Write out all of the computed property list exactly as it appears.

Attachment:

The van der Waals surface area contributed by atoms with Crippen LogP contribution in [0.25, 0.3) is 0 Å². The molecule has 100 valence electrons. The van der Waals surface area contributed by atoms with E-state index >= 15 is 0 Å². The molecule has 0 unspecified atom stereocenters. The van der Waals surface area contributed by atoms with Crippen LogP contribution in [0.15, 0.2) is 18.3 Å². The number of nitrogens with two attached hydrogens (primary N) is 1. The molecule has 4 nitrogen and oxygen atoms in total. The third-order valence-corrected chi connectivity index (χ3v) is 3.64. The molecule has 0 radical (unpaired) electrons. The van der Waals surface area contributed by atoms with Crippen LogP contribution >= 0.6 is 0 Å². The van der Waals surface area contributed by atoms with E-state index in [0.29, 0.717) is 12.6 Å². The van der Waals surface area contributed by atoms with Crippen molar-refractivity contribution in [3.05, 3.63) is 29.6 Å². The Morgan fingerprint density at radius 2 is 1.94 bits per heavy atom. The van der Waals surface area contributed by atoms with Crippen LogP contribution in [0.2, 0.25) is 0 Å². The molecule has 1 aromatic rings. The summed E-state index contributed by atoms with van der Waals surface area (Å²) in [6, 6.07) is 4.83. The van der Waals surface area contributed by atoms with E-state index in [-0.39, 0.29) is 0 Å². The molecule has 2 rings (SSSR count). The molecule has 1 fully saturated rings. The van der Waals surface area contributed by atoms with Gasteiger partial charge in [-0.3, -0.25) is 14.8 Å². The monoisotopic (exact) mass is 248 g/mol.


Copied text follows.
The van der Waals surface area contributed by atoms with Crippen LogP contribution in [0.25, 0.3) is 0 Å². The molecule has 100 valence electrons. The van der Waals surface area contributed by atoms with E-state index >= 15 is 0 Å². The molecule has 0 unspecified atom stereocenters. The van der Waals surface area contributed by atoms with Crippen LogP contribution in [0.15, 0.2) is 18.3 Å². The number of nitrogens with two attached hydrogens (primary N) is 1. The molecule has 4 nitrogen and oxygen atoms in total. The third-order valence-corrected chi connectivity index (χ3v) is 3.64. The molecule has 0 radical (unpaired) electrons. The van der Waals surface area contributed by atoms with Crippen LogP contribution >= 0.6 is 0 Å². The van der Waals surface area contributed by atoms with E-state index in [0.29, 0.717) is 12.6 Å². The van der Waals surface area contributed by atoms with Crippen molar-refractivity contribution in [3.05, 3.63) is 29.6 Å². The Morgan fingerprint density at radius 2 is 1.94 bits per heavy atom. The van der Waals surface area contributed by atoms with Crippen LogP contribution in [0.2, 0.25) is 0 Å². The molecule has 1 aromatic rings. The summed E-state index contributed by atoms with van der Waals surface area (Å²) in [6, 6.07) is 4.83. The van der Waals surface area contributed by atoms with E-state index in [-0.39, 0.29) is 0 Å². The molecule has 2 rings (SSSR count). The molecule has 1 fully saturated rings. The van der Waals surface area contributed by atoms with Gasteiger partial charge in [-0.3, -0.25) is 14.8 Å². The monoisotopic (exact) mass is 248 g/mol.